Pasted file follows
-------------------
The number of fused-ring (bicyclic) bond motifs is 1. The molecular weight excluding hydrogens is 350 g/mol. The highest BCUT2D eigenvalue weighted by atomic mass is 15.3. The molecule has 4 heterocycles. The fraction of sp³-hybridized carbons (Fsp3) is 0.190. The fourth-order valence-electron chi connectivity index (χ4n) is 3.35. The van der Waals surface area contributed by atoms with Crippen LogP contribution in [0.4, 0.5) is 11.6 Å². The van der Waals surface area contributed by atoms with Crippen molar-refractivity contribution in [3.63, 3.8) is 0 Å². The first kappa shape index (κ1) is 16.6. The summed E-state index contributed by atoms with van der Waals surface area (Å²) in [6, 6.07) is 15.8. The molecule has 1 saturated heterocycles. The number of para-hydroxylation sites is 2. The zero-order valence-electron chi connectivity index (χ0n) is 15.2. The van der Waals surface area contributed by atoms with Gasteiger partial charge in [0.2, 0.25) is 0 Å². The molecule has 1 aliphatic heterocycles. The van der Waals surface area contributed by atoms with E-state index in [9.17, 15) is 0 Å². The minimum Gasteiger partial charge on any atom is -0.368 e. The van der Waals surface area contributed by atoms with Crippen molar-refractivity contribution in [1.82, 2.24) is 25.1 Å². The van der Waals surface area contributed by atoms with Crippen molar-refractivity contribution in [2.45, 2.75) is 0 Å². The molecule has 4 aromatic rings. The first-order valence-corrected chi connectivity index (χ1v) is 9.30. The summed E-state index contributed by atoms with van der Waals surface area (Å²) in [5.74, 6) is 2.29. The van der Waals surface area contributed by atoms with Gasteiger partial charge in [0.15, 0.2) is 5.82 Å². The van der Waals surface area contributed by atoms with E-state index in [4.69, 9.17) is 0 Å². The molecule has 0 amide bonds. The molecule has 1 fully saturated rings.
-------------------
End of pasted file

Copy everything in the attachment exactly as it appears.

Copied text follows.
The number of fused-ring (bicyclic) bond motifs is 1. The molecular weight excluding hydrogens is 350 g/mol. The highest BCUT2D eigenvalue weighted by atomic mass is 15.3. The molecule has 4 heterocycles. The fraction of sp³-hybridized carbons (Fsp3) is 0.190. The fourth-order valence-electron chi connectivity index (χ4n) is 3.35. The van der Waals surface area contributed by atoms with Crippen LogP contribution in [0.4, 0.5) is 11.6 Å². The van der Waals surface area contributed by atoms with Crippen molar-refractivity contribution in [3.63, 3.8) is 0 Å². The first kappa shape index (κ1) is 16.6. The summed E-state index contributed by atoms with van der Waals surface area (Å²) in [6, 6.07) is 15.8. The molecule has 1 saturated heterocycles. The number of para-hydroxylation sites is 2. The zero-order valence-electron chi connectivity index (χ0n) is 15.2. The van der Waals surface area contributed by atoms with Gasteiger partial charge in [0.2, 0.25) is 0 Å². The molecule has 1 aliphatic heterocycles. The van der Waals surface area contributed by atoms with E-state index in [9.17, 15) is 0 Å². The minimum Gasteiger partial charge on any atom is -0.368 e. The van der Waals surface area contributed by atoms with Crippen molar-refractivity contribution in [1.82, 2.24) is 25.1 Å². The van der Waals surface area contributed by atoms with Crippen molar-refractivity contribution in [2.45, 2.75) is 0 Å². The molecule has 4 aromatic rings. The first-order valence-corrected chi connectivity index (χ1v) is 9.30. The summed E-state index contributed by atoms with van der Waals surface area (Å²) in [5.74, 6) is 2.29. The van der Waals surface area contributed by atoms with Gasteiger partial charge in [0.15, 0.2) is 5.82 Å². The van der Waals surface area contributed by atoms with E-state index in [4.69, 9.17) is 0 Å². The molecule has 0 amide bonds. The molecule has 1 fully saturated rings.